Buffalo-area members of Congress are seeking a Justice Department investigation of Colgan Air to determine whether its withholding of critical emails from federal safety investigators -- and an executive's contradictory statements under oath -- might be criminal offenses.
"We believe Colgan's failure to release these emails was disrespectful to the families, irresponsible to the flying public, and possibly criminal," the lawmakers said in a letter to Attorney General Eric H. Holder Jr. "Therefore, we request an investigation into whether Colgan's actions constituted the intentional withholding of information sought by a federal agency and whether such actions violated federal law."
The letter, which the lawmakers sent Saturday, represents an unusually tough and unified rebuke of the airline that operated Continental Connection Flight 3407, which crashed in Clarence in February 2009, claiming 50 lives.
Internal company emails from August 2008 showed Colgan executives questioning the competence of Capt. Marvin D. Renslow, the pilot who eventually crashed Flight 3407 into the ground in an accident the National Transportation Safety Board blamed on pilot error.
"These communications appear to directly contradict statements made by those same Colgan officials just months later to the NTSB," said the letter.
Sens. Charles E. Schumer and Kirsten E. Gillibrand, both Democrats, joined the Buffalo area's three Democratic House members and Rep. Tom Reed, R-Corning, in signing the letter.
Rep. Kathleen C. Hochul, an Amherst Democrat whose district includes the Clarence crash site, spearheaded the effort to reach out to Holder. "We have to ensure that we protect the integrity of investigations into tragedies like 3407," Hochul said.
In a statement issued by company spokesman Joe F. Williams, Colgan said: "We are aware of the New York delegation members' concerns and will deliver a detailed response to them on Monday. As stated before, the information contained in the emails was shared with the NTSB investigators prior to and during testimony. Colgan was, and continues to be, fully cooperative with the NTSB."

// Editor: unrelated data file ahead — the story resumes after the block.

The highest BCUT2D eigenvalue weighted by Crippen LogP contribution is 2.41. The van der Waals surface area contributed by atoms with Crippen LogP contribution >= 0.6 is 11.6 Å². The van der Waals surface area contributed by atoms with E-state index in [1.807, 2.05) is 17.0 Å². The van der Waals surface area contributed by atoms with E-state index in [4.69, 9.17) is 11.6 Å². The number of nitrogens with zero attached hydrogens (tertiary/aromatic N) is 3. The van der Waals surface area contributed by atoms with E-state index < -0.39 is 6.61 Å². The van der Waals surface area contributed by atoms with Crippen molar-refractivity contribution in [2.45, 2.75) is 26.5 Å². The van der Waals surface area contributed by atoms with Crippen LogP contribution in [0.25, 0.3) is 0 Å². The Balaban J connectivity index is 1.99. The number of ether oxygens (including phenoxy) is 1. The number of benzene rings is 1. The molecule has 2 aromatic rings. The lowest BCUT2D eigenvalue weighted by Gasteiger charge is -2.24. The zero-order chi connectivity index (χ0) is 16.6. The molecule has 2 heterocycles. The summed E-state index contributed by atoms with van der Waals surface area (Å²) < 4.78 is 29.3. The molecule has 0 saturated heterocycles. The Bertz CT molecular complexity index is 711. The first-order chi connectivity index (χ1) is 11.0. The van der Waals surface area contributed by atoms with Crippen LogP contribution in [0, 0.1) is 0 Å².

Colgan did not, however, provide the word-for-word emails to the NTSB. Instead the emails surfaced as a part of a federal lawsuit in Buffalo.
They show Harry Mitchel, then Colgan's vice president of flight operations, indicating that Renslow -- who was flying a Saab turboprop at the time -- should not be promoted to fly the more sophisticated Bombardier Dash 8 Q400.
"Anyone that does not meet the [minimum standards] and had problems in training before is not ready to tackle the Q ," Mitchel wrote in August 2008.
Less than a month later, Colgan added Renslow to its fall class for Q400 pilots.
And three months after the February 2009 crash, Mitchel said under oath before the safety board that Renslow was "fully qualified" to fly the Q400 and added: "From his Q400 training, going forward, [Renslow] had 16 months of a very fine track record with successful completion of six training and checking events."
Asked to comment on that contradiction, Hochul said: "I'll leave it up to the Attorney General's Office as to whether that constitutes perjury."